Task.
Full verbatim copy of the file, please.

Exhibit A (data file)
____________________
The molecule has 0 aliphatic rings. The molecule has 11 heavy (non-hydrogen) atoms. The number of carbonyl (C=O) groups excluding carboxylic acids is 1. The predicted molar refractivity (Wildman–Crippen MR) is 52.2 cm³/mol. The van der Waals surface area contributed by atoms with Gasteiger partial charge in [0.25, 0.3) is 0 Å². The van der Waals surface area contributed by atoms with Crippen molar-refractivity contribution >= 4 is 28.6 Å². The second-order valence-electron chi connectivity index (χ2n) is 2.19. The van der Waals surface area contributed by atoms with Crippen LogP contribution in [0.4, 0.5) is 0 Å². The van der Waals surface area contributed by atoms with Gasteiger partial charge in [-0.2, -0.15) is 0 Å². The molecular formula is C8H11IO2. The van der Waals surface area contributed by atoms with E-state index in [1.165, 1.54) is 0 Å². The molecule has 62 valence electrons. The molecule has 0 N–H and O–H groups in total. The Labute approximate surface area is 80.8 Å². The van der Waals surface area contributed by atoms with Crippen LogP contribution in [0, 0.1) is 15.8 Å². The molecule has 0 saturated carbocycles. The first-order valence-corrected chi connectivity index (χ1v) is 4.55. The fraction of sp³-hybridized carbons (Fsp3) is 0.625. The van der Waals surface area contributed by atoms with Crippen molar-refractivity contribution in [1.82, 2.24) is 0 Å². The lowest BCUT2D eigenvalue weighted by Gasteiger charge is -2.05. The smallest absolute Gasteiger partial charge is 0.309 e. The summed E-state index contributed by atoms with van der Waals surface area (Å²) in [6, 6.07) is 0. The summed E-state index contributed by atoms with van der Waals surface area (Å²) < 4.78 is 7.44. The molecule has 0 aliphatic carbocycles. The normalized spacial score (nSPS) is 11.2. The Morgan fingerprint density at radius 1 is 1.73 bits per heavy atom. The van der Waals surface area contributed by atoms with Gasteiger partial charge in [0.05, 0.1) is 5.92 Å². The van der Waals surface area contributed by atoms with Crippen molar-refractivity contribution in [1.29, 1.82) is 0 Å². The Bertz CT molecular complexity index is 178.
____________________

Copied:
The molecule has 0 aliphatic rings. The molecule has 11 heavy (non-hydrogen) atoms. The number of carbonyl (C=O) groups excluding carboxylic acids is 1. The predicted molar refractivity (Wildman–Crippen MR) is 52.2 cm³/mol. The van der Waals surface area contributed by atoms with Gasteiger partial charge in [0.25, 0.3) is 0 Å². The van der Waals surface area contributed by atoms with Crippen molar-refractivity contribution >= 4 is 28.6 Å². The second-order valence-electron chi connectivity index (χ2n) is 2.19. The van der Waals surface area contributed by atoms with Crippen LogP contribution in [0.4, 0.5) is 0 Å². The van der Waals surface area contributed by atoms with Gasteiger partial charge in [-0.2, -0.15) is 0 Å². The molecular formula is C8H11IO2. The van der Waals surface area contributed by atoms with E-state index in [1.165, 1.54) is 0 Å². The molecule has 62 valence electrons. The molecule has 0 N–H and O–H groups in total. The Labute approximate surface area is 80.8 Å². The van der Waals surface area contributed by atoms with Crippen LogP contribution in [0, 0.1) is 15.8 Å². The molecule has 0 saturated carbocycles. The first-order valence-corrected chi connectivity index (χ1v) is 4.55. The fraction of sp³-hybridized carbons (Fsp3) is 0.625. The van der Waals surface area contributed by atoms with Crippen molar-refractivity contribution in [1.82, 2.24) is 0 Å². The lowest BCUT2D eigenvalue weighted by Gasteiger charge is -2.05. The smallest absolute Gasteiger partial charge is 0.309 e. The summed E-state index contributed by atoms with van der Waals surface area (Å²) in [6, 6.07) is 0. The summed E-state index contributed by atoms with van der Waals surface area (Å²) < 4.78 is 7.44. The molecule has 0 aliphatic carbocycles. The normalized spacial score (nSPS) is 11.2. The Morgan fingerprint density at radius 1 is 1.73 bits per heavy atom. The van der Waals surface area contributed by atoms with Gasteiger partial charge in [0.05, 0.1) is 5.92 Å². The van der Waals surface area contributed by atoms with Crippen molar-refractivity contribution in [1.29, 1.82) is 0 Å². The Bertz CT molecular complexity index is 178.